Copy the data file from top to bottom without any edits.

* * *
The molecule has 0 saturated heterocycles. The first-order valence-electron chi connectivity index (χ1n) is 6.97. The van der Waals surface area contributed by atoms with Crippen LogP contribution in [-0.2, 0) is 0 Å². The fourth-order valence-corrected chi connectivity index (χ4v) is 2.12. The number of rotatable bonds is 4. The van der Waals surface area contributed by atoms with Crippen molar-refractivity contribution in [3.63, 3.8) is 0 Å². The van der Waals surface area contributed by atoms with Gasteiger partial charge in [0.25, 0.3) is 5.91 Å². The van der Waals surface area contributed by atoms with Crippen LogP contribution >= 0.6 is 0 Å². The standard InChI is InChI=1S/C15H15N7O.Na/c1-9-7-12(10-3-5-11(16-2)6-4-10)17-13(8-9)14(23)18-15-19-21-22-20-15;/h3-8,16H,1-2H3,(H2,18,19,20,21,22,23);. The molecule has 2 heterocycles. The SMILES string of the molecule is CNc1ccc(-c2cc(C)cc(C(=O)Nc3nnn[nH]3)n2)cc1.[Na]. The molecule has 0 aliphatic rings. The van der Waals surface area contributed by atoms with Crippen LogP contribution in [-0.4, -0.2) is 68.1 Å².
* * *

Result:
The molecule has 0 saturated heterocycles. The first-order valence-electron chi connectivity index (χ1n) is 6.97. The van der Waals surface area contributed by atoms with Crippen LogP contribution in [-0.2, 0) is 0 Å². The fourth-order valence-corrected chi connectivity index (χ4v) is 2.12. The number of rotatable bonds is 4. The van der Waals surface area contributed by atoms with Crippen molar-refractivity contribution in [3.63, 3.8) is 0 Å². The van der Waals surface area contributed by atoms with Gasteiger partial charge in [0.25, 0.3) is 5.91 Å². The van der Waals surface area contributed by atoms with Crippen LogP contribution >= 0.6 is 0 Å². The standard InChI is InChI=1S/C15H15N7O.Na/c1-9-7-12(10-3-5-11(16-2)6-4-10)17-13(8-9)14(23)18-15-19-21-22-20-15;/h3-8,16H,1-2H3,(H2,18,19,20,21,22,23);. The molecule has 2 heterocycles. The SMILES string of the molecule is CNc1ccc(-c2cc(C)cc(C(=O)Nc3nnn[nH]3)n2)cc1.[Na]. The molecule has 0 aliphatic rings. The van der Waals surface area contributed by atoms with Crippen LogP contribution in [-0.4, -0.2) is 68.1 Å².